With the addition and alterations to the ‘Römerholz Villa’, the building once again undergoes a transformation. In 1915, the Geneva architect Maurice Turrettini, commissioned by then-owner Heinrich Ziegler-Sulzer, erected the building in the style of a French Renaissance country house. In 1924 Oskar Reinhart purchased the house and commissioned the same architect to build a gallery addition to accomodate his growing art collection. After his death in 1965, Oskar Reinhart bequeathed the building with its internationally prominent collection to the Swiss Confederation. After extensive alterations in 1970, the ground floor of the residential part of the building and the gallery spaces were made accessible to the public as a museum. The most recent alteration and renovation work can be traced to changing requirements with regard to lighting, operations and security that are required of contemporary museum spaces. Priority is laid therein upon the improved presentation of the high-quality works of art.
The architectonic means used to satisfy the varied requirements range from the replacement of two existing exhibition spaces with newly constructed ones, to simple renovation work, up to near-complete restoration of the historical spatial disposition and materials. Hence, the commission divides itself into a plethora of differentiated interventions. This includes, for example, the spatial separation of the entrance space from the cloak room, in order to create more space for receiving guests; the restoration of the spatial arrangement in the former dining room; the reconstruction of former windows in order to illuminate certain sculptures; the reconstruction of the earlier parquet flooring in the gallery spaces; as well as the addition of etched panes of glass hung before the lantern skylight of the large gallery and the installation of sensor controlled louvers to regulate the light intensity.
The most far reaching changes are the three new exhibition spaces that mark the transition between the former residence and the gallery area. Corresponding to the works on display, the three spaces possess various sizes and proportions. The larger room is to house oil paintings, while the two smaller rooms are planned to display light sensitive graphic works. All three spaces are naturally lit; electronically regulated louvers lessen the intensity of the light. The skylights on the ceiling have the appearance of glowing lit panels and distribute light evenly into the space.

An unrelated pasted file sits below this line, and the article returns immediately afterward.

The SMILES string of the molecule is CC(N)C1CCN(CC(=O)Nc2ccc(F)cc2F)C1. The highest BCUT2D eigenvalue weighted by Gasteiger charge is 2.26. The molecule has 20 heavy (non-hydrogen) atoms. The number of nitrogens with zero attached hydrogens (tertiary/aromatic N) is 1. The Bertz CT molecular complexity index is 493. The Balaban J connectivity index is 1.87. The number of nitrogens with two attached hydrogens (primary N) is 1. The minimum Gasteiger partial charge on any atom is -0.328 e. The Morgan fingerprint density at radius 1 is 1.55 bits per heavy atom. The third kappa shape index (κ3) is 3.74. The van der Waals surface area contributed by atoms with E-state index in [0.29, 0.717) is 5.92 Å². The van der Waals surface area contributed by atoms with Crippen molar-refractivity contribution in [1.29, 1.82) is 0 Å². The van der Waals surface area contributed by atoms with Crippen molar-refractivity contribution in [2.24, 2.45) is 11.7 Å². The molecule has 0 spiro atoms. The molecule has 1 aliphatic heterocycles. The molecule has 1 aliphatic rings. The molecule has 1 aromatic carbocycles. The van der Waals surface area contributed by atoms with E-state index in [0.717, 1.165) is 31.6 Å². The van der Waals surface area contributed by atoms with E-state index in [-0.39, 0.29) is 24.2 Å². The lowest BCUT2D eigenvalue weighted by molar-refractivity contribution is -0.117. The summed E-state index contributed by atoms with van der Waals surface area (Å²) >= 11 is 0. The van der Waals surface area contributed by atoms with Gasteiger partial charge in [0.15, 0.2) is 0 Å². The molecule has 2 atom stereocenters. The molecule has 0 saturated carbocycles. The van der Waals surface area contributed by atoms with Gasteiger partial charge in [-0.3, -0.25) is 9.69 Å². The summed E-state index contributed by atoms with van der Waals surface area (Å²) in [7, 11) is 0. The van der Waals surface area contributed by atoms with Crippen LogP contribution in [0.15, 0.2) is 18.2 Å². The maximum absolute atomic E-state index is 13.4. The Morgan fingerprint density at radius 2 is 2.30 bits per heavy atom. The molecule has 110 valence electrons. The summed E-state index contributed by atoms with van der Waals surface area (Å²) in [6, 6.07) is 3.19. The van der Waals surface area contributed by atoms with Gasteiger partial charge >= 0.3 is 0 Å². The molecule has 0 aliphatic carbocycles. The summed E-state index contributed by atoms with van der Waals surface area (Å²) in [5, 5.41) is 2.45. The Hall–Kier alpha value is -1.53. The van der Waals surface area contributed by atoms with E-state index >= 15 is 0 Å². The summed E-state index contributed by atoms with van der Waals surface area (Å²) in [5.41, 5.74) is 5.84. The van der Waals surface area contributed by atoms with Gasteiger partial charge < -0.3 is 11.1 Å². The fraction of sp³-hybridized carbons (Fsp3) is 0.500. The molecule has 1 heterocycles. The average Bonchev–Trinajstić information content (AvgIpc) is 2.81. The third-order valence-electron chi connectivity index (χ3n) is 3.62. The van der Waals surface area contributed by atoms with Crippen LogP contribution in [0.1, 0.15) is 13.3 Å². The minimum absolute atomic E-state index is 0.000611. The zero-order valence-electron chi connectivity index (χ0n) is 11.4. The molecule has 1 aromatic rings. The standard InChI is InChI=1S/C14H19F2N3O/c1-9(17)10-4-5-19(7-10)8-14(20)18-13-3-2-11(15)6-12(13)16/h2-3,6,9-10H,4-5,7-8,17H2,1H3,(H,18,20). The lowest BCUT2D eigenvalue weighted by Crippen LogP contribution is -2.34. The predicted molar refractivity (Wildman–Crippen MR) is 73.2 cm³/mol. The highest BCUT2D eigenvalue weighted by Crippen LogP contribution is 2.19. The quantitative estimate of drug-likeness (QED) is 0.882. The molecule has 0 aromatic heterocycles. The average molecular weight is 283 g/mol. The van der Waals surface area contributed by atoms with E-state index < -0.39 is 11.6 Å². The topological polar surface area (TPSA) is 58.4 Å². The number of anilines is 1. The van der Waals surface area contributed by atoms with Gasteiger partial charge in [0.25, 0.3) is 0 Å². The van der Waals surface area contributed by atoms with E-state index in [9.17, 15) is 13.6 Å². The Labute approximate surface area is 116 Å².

On the exterior, the new exhibition halls with their recessed skylights appear as closed, step-tapered volumes in concrete. Akin to a joint placed between the residence and the gallery wing, they terminate the entrance court on its shorter side. Like the existing gallery wing, the roof surfaces are covered with copper sheet. Large, pre-fabricated concrete elements form the cladding of the walls and the recessed skylight lanterns. Jura limestone and copper, two of the primary materials of the existing villa, were mixed into the concrete as powdered ingredients. The limestone and the copper powder in combination lead to a quick acting oxidation and to a green shift in colouration of the concrete. As water, enriched by copper ions, drains from the roof, the colouration process of the façade will increase over time. By virtue of this accelerated patinisation, the new building should make a kind of ‘journey through time’ towards the two, older, historic building elements - in the sense of an ‘alchemistic’ adaptation of the new building to the genius loci.